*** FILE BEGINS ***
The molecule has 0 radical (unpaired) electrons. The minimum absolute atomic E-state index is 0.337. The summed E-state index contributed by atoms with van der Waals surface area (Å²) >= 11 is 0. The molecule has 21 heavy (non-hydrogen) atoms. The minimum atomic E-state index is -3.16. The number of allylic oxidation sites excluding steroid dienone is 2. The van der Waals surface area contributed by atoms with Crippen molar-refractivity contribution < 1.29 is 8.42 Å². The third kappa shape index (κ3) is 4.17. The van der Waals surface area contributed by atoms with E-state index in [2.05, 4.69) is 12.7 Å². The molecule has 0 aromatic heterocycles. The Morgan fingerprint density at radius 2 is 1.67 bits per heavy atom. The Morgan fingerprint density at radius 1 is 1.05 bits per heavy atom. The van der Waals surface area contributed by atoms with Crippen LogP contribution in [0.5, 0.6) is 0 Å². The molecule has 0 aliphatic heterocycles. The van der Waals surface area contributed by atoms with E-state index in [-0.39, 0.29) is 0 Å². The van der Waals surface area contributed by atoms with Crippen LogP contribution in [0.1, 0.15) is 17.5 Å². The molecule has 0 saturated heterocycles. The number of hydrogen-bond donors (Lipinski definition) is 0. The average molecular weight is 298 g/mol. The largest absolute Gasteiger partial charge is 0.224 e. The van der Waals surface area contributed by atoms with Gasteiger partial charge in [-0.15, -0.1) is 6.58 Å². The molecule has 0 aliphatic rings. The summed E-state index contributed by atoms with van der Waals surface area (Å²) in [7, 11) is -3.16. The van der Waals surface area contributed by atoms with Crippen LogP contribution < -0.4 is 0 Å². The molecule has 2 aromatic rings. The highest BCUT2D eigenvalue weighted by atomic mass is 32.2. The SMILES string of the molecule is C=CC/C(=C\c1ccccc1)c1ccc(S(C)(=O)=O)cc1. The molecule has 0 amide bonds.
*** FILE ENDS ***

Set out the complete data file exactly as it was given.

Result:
The molecule has 0 radical (unpaired) electrons. The minimum absolute atomic E-state index is 0.337. The summed E-state index contributed by atoms with van der Waals surface area (Å²) >= 11 is 0. The molecule has 21 heavy (non-hydrogen) atoms. The minimum atomic E-state index is -3.16. The number of allylic oxidation sites excluding steroid dienone is 2. The van der Waals surface area contributed by atoms with Crippen molar-refractivity contribution < 1.29 is 8.42 Å². The third kappa shape index (κ3) is 4.17. The van der Waals surface area contributed by atoms with E-state index in [2.05, 4.69) is 12.7 Å². The molecule has 0 aromatic heterocycles. The Morgan fingerprint density at radius 2 is 1.67 bits per heavy atom. The Morgan fingerprint density at radius 1 is 1.05 bits per heavy atom. The van der Waals surface area contributed by atoms with Crippen LogP contribution in [0.5, 0.6) is 0 Å². The molecule has 0 aliphatic heterocycles. The van der Waals surface area contributed by atoms with E-state index in [-0.39, 0.29) is 0 Å². The van der Waals surface area contributed by atoms with Crippen LogP contribution in [0.1, 0.15) is 17.5 Å². The molecule has 0 saturated heterocycles. The number of hydrogen-bond donors (Lipinski definition) is 0. The average molecular weight is 298 g/mol. The largest absolute Gasteiger partial charge is 0.224 e. The van der Waals surface area contributed by atoms with Gasteiger partial charge in [-0.15, -0.1) is 6.58 Å². The molecule has 0 aliphatic rings. The summed E-state index contributed by atoms with van der Waals surface area (Å²) in [7, 11) is -3.16. The van der Waals surface area contributed by atoms with Crippen LogP contribution < -0.4 is 0 Å². The molecule has 2 aromatic rings. The highest BCUT2D eigenvalue weighted by atomic mass is 32.2. The SMILES string of the molecule is C=CC/C(=C\c1ccccc1)c1ccc(S(C)(=O)=O)cc1. The molecule has 0 amide bonds.